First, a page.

Everyone Wants a Relationship, Nobody Wants the Work

by | Mar 11, 2017

As your relationship grows, are you finding time to make stopping points and checking in on everyone’s feelings? These emotion checks can stem from any topic including choosing whether to move in together or how one person can react to a problem differently than the other.

At the very basis of any relationship, you have to establish trust within an open line of communication. If you are not quite at that level of trust, it may good to take initiative and hash out exactly how you feel before leaping to the next step in your relationship.

As you’re looking to the future, remember that having a strong foundation in healthy communication habits makes way for something long-lasting.

I’m sure I am not the only one who browses Facebook and quite often comes across photos of engagement rings and ultrasounds and changed last names from marriages and thinks to himself: Wait, weren’t you just single?


Everything seems to move faster these days, naturally. We have instant text messages and don’t need to send letters. We can Google something and not need to go to the library. We can get to know someone much quicker because we can talk to them any time of the day rather than limiting our interactions to sporadic phone calls or seeing each other in person.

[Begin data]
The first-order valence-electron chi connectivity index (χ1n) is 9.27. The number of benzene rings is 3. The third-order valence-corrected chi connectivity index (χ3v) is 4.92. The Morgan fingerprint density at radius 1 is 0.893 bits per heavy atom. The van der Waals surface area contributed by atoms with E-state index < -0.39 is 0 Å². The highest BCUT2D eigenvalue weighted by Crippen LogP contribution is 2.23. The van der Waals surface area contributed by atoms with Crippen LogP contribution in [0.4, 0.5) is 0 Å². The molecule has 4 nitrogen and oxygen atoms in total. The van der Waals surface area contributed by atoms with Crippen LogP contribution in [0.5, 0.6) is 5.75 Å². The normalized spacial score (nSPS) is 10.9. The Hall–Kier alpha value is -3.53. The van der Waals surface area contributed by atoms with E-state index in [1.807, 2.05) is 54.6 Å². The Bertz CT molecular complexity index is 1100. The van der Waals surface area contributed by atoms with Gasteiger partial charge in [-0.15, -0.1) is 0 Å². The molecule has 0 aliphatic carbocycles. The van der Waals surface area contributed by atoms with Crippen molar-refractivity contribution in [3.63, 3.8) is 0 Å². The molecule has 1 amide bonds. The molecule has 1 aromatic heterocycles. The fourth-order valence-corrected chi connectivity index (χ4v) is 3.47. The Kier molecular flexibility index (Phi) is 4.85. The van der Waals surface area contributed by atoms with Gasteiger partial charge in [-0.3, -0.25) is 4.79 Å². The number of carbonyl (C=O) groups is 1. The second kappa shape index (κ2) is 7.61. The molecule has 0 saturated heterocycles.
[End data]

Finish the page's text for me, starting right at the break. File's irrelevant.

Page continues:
We are Tindering and Bumbling and Coffee Meets Bagel’ing and moving at such a pace through relationships that there is really only one thing we are not doing: BUILDing. We are not building relationships.


We can say whatever we want about past generations, but the fact of the matter is that many people have been married two or three times in the span of time that our grandparents’ have been married to each other.


Older generations set fires. They would begin to burn with a small smoldering flame and eventually evolve into a roaring blaze as they continued to stoke it. Our generation seems to be setting off fireworks. There is a spectacular display that is quite often beautiful, but unpredictable and ends as quickly as it began. Leaving behind only the memory of the experience.

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Source: GoodMenProject.com